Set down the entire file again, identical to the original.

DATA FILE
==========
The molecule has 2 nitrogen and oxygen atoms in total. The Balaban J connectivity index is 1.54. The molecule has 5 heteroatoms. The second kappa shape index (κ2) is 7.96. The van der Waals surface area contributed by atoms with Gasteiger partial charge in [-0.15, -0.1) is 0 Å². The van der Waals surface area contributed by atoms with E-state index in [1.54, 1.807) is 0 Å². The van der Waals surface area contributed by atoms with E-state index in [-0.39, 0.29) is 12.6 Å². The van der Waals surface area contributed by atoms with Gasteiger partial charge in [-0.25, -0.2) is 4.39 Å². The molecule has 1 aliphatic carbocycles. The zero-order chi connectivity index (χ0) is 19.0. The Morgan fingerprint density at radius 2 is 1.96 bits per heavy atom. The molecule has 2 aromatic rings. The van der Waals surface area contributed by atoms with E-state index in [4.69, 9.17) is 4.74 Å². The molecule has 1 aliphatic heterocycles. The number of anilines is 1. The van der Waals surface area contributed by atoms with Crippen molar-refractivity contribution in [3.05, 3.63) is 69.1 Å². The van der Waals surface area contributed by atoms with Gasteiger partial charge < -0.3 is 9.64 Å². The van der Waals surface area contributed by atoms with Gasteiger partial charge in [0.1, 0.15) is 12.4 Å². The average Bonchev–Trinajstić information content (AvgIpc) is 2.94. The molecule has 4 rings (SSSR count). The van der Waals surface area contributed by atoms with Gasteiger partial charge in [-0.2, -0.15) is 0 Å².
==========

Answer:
The molecule has 2 nitrogen and oxygen atoms in total. The Balaban J connectivity index is 1.54. The molecule has 5 heteroatoms. The second kappa shape index (κ2) is 7.96. The van der Waals surface area contributed by atoms with Gasteiger partial charge in [-0.15, -0.1) is 0 Å². The van der Waals surface area contributed by atoms with E-state index in [1.54, 1.807) is 0 Å². The van der Waals surface area contributed by atoms with E-state index in [-0.39, 0.29) is 12.6 Å². The van der Waals surface area contributed by atoms with Gasteiger partial charge in [-0.25, -0.2) is 4.39 Å². The molecule has 1 aliphatic carbocycles. The zero-order chi connectivity index (χ0) is 19.0. The Morgan fingerprint density at radius 2 is 1.96 bits per heavy atom. The molecule has 2 aromatic rings. The van der Waals surface area contributed by atoms with E-state index in [4.69, 9.17) is 4.74 Å². The molecule has 1 aliphatic heterocycles. The number of anilines is 1. The van der Waals surface area contributed by atoms with Crippen molar-refractivity contribution in [3.05, 3.63) is 69.1 Å². The van der Waals surface area contributed by atoms with Gasteiger partial charge < -0.3 is 9.64 Å². The van der Waals surface area contributed by atoms with Gasteiger partial charge in [0.1, 0.15) is 12.4 Å². The average Bonchev–Trinajstić information content (AvgIpc) is 2.94. The molecule has 4 rings (SSSR count). The van der Waals surface area contributed by atoms with Gasteiger partial charge in [-0.2, -0.15) is 0 Å².